Faced with a shortage of entomologists, a trickier vector, increased travel, and less than optimal public participation to prevent its spread, the infection geography of dengue, which was restricted to eight States in 2001, currently covers all the States and Union Territories in India. Dengue has now breached the country’s last bastion, Ladakh (with two cases in 2022), senior health officials said.
As the country gets ready to welcome the southwest monsoon, which is associated with the rise of certain diseases, including malaria, dengue and Zika, the Indian Council of Medical Research (ICMR) confirmed that dengue’s infection geography has grown. “During the last two decades, there has been significant geographical spread of dengue with 11-fold increase and repeated outbreaks. The number of States and Union Territories reporting cases increased from eight in 2000 to all. Rural areas contributed approximately 32% of the total cases in 2015-16 and have increased to 41%-45% now,’’ experts maintained.
The dengue virus is transmitted by female mosquitoes, mainly of the species Aedes aegypti and to a lesser extent, Aedes albopictus. These mosquitoes are also vectors of the chikungunya, yellow fever and Zika viruses.
In India, Zika grew from miniscule numbers in Gujarat and Tamil Nadu and is now being reported from 11 States (Punjab Rajasthan, Gujarat, Madhya Pradesh, Uttar Pradesh, Delhi, Maharashtra, Kerala, Jharkhand, Telangana and Tamil Nadu). The World Health Organization estimates the global incidence of dengue has grown over recent decades, with half of the world population now at risk.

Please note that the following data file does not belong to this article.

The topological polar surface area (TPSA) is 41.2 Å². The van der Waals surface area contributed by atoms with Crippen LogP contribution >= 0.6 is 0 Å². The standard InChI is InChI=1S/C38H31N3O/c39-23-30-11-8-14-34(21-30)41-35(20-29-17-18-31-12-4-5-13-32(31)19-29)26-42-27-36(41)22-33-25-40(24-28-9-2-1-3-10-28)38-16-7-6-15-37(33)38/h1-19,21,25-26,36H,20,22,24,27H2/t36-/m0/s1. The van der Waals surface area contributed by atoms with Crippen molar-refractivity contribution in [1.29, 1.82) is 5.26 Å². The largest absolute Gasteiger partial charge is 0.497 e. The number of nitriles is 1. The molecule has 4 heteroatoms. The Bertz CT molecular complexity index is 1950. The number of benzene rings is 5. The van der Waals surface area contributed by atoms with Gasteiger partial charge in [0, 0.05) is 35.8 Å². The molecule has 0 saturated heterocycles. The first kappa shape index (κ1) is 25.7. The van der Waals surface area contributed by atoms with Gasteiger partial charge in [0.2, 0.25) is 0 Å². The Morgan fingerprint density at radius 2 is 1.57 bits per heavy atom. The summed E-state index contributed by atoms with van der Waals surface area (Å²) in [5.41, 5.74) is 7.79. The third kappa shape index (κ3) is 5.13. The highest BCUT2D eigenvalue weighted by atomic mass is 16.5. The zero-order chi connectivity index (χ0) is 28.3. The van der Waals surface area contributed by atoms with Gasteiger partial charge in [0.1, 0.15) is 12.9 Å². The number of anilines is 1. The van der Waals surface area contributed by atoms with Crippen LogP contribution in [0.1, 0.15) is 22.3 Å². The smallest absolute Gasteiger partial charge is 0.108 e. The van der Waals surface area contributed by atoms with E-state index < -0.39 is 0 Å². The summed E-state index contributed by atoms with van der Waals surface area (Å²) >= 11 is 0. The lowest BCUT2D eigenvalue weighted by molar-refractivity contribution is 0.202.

The ICMR said that this risk due to dengue, which is now endemic in more than 100 countries, has been propelled by several factors, including climate change, increased urbanisation (where environments are temperature controlled), and increased travel. But what is aiding mosquitoes in becoming the newest resilient urban pest?
Himmat Singh, from the ICMR-National Institute of Malaria Research, notes that the problems in the control of Aedes borne disease are manyfold. “Day biting habit, multiple biting, long incubation period, fast transport, eggs retained up to one year, container breeding, human environment, and intermittent water supply and poor waste management at construction sites add to the problem,’’ Dr. Singh said.
According to the Central government’s paper on dengue outbreaks in India, the dengue vector is very different from the malaria vector and so, bio-environmental strategies alone will not work. This, coupled with the shortage of entomologists in the country, works to help the spread of dengue.
ICMR officials said that besides the work on vaccines, they were also looking at increasing awareness and promoting prevention, people’s participation, and the use of the latest technology, including satellite imaging and drones to map vulnerable areas.